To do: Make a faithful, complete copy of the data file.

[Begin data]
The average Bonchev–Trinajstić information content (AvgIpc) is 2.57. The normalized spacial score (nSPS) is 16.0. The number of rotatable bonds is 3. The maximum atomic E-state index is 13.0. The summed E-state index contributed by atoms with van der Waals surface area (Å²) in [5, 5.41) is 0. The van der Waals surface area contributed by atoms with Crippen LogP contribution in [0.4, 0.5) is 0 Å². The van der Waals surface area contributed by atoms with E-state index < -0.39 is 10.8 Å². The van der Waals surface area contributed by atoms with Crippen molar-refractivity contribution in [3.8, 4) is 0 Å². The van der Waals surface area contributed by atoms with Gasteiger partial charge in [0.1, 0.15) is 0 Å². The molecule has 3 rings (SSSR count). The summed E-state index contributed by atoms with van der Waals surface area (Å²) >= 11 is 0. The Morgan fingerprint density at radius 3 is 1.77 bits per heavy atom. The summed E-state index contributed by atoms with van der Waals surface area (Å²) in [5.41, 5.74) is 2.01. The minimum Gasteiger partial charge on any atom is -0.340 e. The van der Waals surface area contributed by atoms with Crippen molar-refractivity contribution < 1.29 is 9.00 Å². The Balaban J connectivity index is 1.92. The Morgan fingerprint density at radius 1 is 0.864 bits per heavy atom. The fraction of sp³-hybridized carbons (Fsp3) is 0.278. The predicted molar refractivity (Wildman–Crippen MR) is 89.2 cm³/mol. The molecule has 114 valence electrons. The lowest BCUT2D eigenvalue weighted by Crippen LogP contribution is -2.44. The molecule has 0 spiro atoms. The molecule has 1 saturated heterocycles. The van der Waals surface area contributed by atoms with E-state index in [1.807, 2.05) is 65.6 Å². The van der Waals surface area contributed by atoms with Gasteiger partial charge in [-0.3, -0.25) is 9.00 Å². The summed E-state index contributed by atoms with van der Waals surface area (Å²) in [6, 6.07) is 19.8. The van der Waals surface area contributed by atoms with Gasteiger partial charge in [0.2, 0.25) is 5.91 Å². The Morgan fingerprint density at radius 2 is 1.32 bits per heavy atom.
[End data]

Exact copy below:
The average Bonchev–Trinajstić information content (AvgIpc) is 2.57. The normalized spacial score (nSPS) is 16.0. The number of rotatable bonds is 3. The maximum atomic E-state index is 13.0. The summed E-state index contributed by atoms with van der Waals surface area (Å²) in [5, 5.41) is 0. The van der Waals surface area contributed by atoms with Crippen LogP contribution in [0.4, 0.5) is 0 Å². The van der Waals surface area contributed by atoms with E-state index < -0.39 is 10.8 Å². The van der Waals surface area contributed by atoms with Crippen molar-refractivity contribution in [3.8, 4) is 0 Å². The van der Waals surface area contributed by atoms with Gasteiger partial charge in [0.1, 0.15) is 0 Å². The molecule has 3 rings (SSSR count). The summed E-state index contributed by atoms with van der Waals surface area (Å²) >= 11 is 0. The Morgan fingerprint density at radius 3 is 1.77 bits per heavy atom. The summed E-state index contributed by atoms with van der Waals surface area (Å²) in [5.41, 5.74) is 2.01. The minimum Gasteiger partial charge on any atom is -0.340 e. The van der Waals surface area contributed by atoms with Crippen molar-refractivity contribution < 1.29 is 9.00 Å². The Balaban J connectivity index is 1.92. The Morgan fingerprint density at radius 1 is 0.864 bits per heavy atom. The fraction of sp³-hybridized carbons (Fsp3) is 0.278. The predicted molar refractivity (Wildman–Crippen MR) is 89.2 cm³/mol. The molecule has 114 valence electrons. The lowest BCUT2D eigenvalue weighted by Crippen LogP contribution is -2.44. The molecule has 0 spiro atoms. The molecule has 1 saturated heterocycles. The van der Waals surface area contributed by atoms with E-state index in [1.807, 2.05) is 65.6 Å². The van der Waals surface area contributed by atoms with Gasteiger partial charge in [-0.3, -0.25) is 9.00 Å². The summed E-state index contributed by atoms with van der Waals surface area (Å²) in [6, 6.07) is 19.8. The van der Waals surface area contributed by atoms with Gasteiger partial charge in [0.2, 0.25) is 5.91 Å². The Morgan fingerprint density at radius 2 is 1.32 bits per heavy atom.